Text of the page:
The idea of making flight into space as routine as atmospheric flight has been around since the 1930’s when Eugen Sänger first published detailed information about his ideas for a suborbital, winged vehicle, capable of delivering a payload halfway around the world using a skip-glide technique that he referred to as “dynamic soaring.” Though Sänger’s ‘Silverbird’ would never be built, his concepts for winged flight into space became the subject of significant research well into the 21st century.
As early as 1942, the United States became aware of Sänger’s work, when the (National Advisory Committee for Aeronautics (NACA) translated a copy of his 1934 study. Combined with the technological knowledge gained on rocket propulsion from the German scientists brought to the U.S. under Operation Paperclip during the final days of World War II, flight into space was beginning to become more of a reality than fantasy. Five months after studies presented at the First Symposium on Space Flight held in New York City in October 1951, Colliers Magazine published articles based on these studies titled “Man Will Conquer Space Soon.” Yet, it was the team of Walt Disney, Wernher von Braun and Willey Ley who first brought spaceflight to the American public with production of Man in Space, an hour-long television feature. An estimated 42 million viewers tuned in to watch the premier in October 1954.
In the U.S., the Goodyear Aircraft Company produced some of the earliest conceptual work on winged flight into space. Their Manned Earth-satellite Terminal Evolving from earth-to-Orbit ferry Rocket (METEOR) de-sign research dates to early 1954. Over the next two decades, conceptual studies from nearly all major aerospace contractors, such as Bell Aircraft, Boeing, North American Aviation, Republic Aircraft, Convair and the Martin Company, became increasingly prevalent. Most projects funded by the Air Force under various Systems Requirements studies were given strange acronyms such as; BoMi, RoBo, HIRES, POBATO, ACES or simply referred to as Aerospaceplane.
Many of the designs pushed the boundaries of reality and theory; proposing the use of materials that had yet to be invented, with propulsion systems that were purely theoretical at the time. On the drawing board were, liquid-fueled rocket engines, powered by; hydrogen and oxygen, and even nuclear-fuel. Single, dual and tri-cycle engines that combined the use of turbojet, ramjet and rocket propulsion into a single engine package, propelled these unique shapes into space. Vertical takeoff, horizontal takeoff including vertical and horizontal landing concepts were explored for their pros and cons; yet fully recoverable systems became the focus of many studies.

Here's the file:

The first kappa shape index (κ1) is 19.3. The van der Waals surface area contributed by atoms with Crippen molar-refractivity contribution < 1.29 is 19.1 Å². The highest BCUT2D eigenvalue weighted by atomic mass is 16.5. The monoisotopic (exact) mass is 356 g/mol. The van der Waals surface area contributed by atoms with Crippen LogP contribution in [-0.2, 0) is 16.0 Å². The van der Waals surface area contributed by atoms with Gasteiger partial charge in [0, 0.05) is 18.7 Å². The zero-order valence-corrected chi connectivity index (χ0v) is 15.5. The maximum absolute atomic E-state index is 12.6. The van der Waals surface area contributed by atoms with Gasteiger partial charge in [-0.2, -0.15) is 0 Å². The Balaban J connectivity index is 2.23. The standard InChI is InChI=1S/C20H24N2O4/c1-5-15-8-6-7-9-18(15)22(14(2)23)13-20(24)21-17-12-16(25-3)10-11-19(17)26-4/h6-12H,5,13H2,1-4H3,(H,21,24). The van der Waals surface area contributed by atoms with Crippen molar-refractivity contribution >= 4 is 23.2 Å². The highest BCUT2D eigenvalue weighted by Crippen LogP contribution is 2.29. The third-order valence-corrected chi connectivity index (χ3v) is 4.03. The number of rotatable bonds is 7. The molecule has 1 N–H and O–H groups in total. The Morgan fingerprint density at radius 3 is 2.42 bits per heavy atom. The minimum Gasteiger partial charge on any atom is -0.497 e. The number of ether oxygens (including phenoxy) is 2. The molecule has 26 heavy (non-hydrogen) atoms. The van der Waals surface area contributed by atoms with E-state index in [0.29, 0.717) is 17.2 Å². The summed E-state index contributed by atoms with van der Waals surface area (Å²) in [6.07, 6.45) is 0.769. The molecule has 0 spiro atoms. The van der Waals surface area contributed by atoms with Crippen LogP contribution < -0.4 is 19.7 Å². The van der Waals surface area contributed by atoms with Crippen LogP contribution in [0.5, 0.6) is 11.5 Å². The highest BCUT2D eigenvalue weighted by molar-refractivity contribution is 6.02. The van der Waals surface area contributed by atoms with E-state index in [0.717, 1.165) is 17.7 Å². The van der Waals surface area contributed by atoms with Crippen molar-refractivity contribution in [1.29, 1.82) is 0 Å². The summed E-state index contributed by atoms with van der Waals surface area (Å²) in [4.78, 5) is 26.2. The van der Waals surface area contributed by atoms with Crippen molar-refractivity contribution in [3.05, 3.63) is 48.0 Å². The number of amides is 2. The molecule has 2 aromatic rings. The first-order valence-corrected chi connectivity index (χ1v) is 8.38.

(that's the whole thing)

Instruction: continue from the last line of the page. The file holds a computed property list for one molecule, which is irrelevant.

Much of this research went into the design for the Space Transportation System, a compromised design using both reusable and expendable components. Though flown for 30 years, the shuttle never truly provided the economical or routine access to space that it originally envisioned. Significant effort was put into the National Aerospace Plane (NASP) project throughout the 1980’s and 90’s but was ultimately deemed uneconomical and too technologically advanced for production; the program terminated in 1993.
Though not the advanced spaceplane engineers had originally envisioned, SpaceX achieved an economical, partially-reusable booster and capsule system in 2015 (the second stage booster is expendable). Single stage to orbit, fully-reusable winged vehicles, remain the Holy Grail of aerospace; but as technology advances, the visions of the past may yet become the vehicles of the future.
Most of what you will find in this “Look Back” came from the archives of the Air Force Materiel Command History Office, a research facility located at Wright-Patterson AFB, Ohio. Research revealed a variety of gems, many a simple mention or illustration in an obscure report, while others came from archived materials supplied by the manufacturer or personal historical archives.